A warm solution of 6.5 g (0.02 m) of 8-chloro-6-(2-fluorophenyl)-1-methyl-4H-imidazo[1,5-a][1,4]benzodiazepine in 30 ml of ethanol was combined with a warm solution of 2.6 g (0.022 m) of maleic acid in 20 ml of ethanol. The mixture was diluted with 150 ml of ether and heated on the steam bath for 3 min. After cooling, the crystals were collected, washed with ether and dried in vacuo to yield a final product with mp 148

Synthesis

US20110275799

Midazolam, can be described according to scheme 4 indicated below:

EXPERIMENTAL PART
Materials and Methods
8-chloro-6-(2-fluorophenyl)-1-methyl-4H-imidazo[1,5-a][1,4]benzodiazepin-3-carboxylic acid of formula (VI)Figure US20110275799A1-20111110-C00029was prepared according to processes known in the art (e.g. U.S. Pat. No. 4,280,957) which comprise the basic hydrolysis of the corresponding ester.
For the reactions performed in the microreactor, the solutions containing the substrates to be decarboxylated were loaded into 5 and 10 mL gastight glass syringes (Hamilton, item n. 81527, 81627) mounted on syringe pumps (KD Scientifics, model KDS100). A pipe made of PTFE® (OD=1.58 mm, ID=0.8 mm, Supelco, item n. 58696-U) was used for making the reaction channel.A counterpressure valve sold by Swagelok (item n. SS-SS1-VH) was used for regulating the flow within the channel.Example 1Synthesis of the Compound of Formula (V)—Example of the Invention

50 g (0.135 mol) of 8-chloro-6-(2-fluorophenyl)-1-methyl-4H-imidazo[1,5-a][1,4]benzodiazepin-3-carboxylic acid of formula (VI) and 250 mL of ethanol were loaded into a two-neck 500 mL flask, equipped with a magnetic stirrer. 40 mL of an aqueous solution of 1 M HCl are dripped in about 10 minutes. The open di-hydrochloride intermediate of formula (V) starts precipitating into the reaction environment already after 3 minutes from the beginning of the addition of the acid solution. The mixture is maintained stirred at RT for 3 hrs and then it is filtered on buckner washing the solid with ethanol. The moist product is dried in an oven under vacuum at 60° C. up to reaching a constant weight. A light yellow crystalline product is obtained (51.5 g, 83% yield). The crude product was used for the decarboxylation without further purifications.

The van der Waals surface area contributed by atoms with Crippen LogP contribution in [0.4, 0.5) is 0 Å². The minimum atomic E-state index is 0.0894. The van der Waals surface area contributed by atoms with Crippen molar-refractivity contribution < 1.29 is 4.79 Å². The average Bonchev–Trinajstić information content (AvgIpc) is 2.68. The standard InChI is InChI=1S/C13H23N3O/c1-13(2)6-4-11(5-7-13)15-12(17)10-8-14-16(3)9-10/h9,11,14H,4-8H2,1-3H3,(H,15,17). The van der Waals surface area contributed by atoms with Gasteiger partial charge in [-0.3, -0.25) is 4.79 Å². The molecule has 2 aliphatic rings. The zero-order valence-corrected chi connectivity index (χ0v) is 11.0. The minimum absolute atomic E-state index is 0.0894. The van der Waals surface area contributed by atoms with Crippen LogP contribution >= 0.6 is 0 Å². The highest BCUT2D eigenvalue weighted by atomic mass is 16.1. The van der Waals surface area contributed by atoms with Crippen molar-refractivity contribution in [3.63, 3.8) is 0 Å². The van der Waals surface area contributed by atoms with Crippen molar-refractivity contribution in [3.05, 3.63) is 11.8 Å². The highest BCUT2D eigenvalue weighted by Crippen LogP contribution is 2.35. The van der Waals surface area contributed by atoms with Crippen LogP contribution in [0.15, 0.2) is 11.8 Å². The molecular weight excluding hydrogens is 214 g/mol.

ESI-MS [MeCN+0.1% HCOOH]: m/z 388 (V); 370 (VI).

1H-NMR (250 MHz, CD3OD): 2.52 (s, 3H); 4.27-4.41 (m, 2H); 7.22-8.1 (m, 7H). M.p.: 217° C.

Example 2

Synthesis of Midazolam of Formula (IV)—Performed in Batch—Example of the Invention

30 g (0.065 mol) of 5-(aminomethyl)-1-{(4-chloro-2-[(2-fluorophenyl)carbonyl]phenyl}-2-methyl-1H-imidazole-4-carboxylic acid dihydrochloride of formula (V) and 90 mL of NMP are loaded into a three-neck 250 mL flask, equipped with a magnetic stirrer and coolant. The mass is heated using an oil bath at T=195-203° C. for one hour. Thus, 1 mL of solution is collected for performing HPLC analysis. The reaction product is Midazolam having 82% titre (w/w) (determined via HPLC titre correcting it using the solvent) and it contains 1% of Isomidazolam. The product is extracted using Isopropyl acetate after raising the pH to 10 by adding aqueous Na2CO3.

Example 3

Synthesis of Midazolam of Formula (IV)—Performed in a Micro-Reactor—Example of the Invention

3.22 g (7 mmol) of 5-(aminomethyl)-1-{4-chloro-2-[(2-fluorophenyl)carbonyl]phenyl}-2-methyl-1H-imidazole-4-carboxylic acid dihydrochloride of formula (V) and 10 mL of NMP are loaded into a 10 mL flask equipped with a magnetic stirrer. In order to facilitate the complete solubilisation of the substrate, it is necessary to slightly heat the reaction mixture (about 40° C.) for a few minutes. The solution thus obtained is transferred into a 10 mL gastight glass syringe mounted on a KDS100 syringe pump (FIG. 1) and the flow is regulated at 1.0 mL/h so as to set a residence period of 30 minutes at 200° C. The reaction product is Midazolam having an 89% titre (w/w) (determined via HPLC titre correcting it using the solvent) and containing 3% (w/w) of Isomidazolam.

Example 4Synthesis of Midazolam of formula (IV)—Comparison of the InventionA table is reported which summarises the results of the decarboxylation of the compound of formula (V) and (V-bis) (for the latter see Examples 6 and 7) obtained according to some embodiments of the invention and those obtained by way of experiment through the decarboxylation of the intermediate of formula (VI) (process of the prior art) both performed in 3 volumes of NMP at 200° C., both in batch method (Example 4) and in continuous method with the microreactor (MR) made of PTFE of FIG. 1. (Examples 4-1, 4-2, 4-3).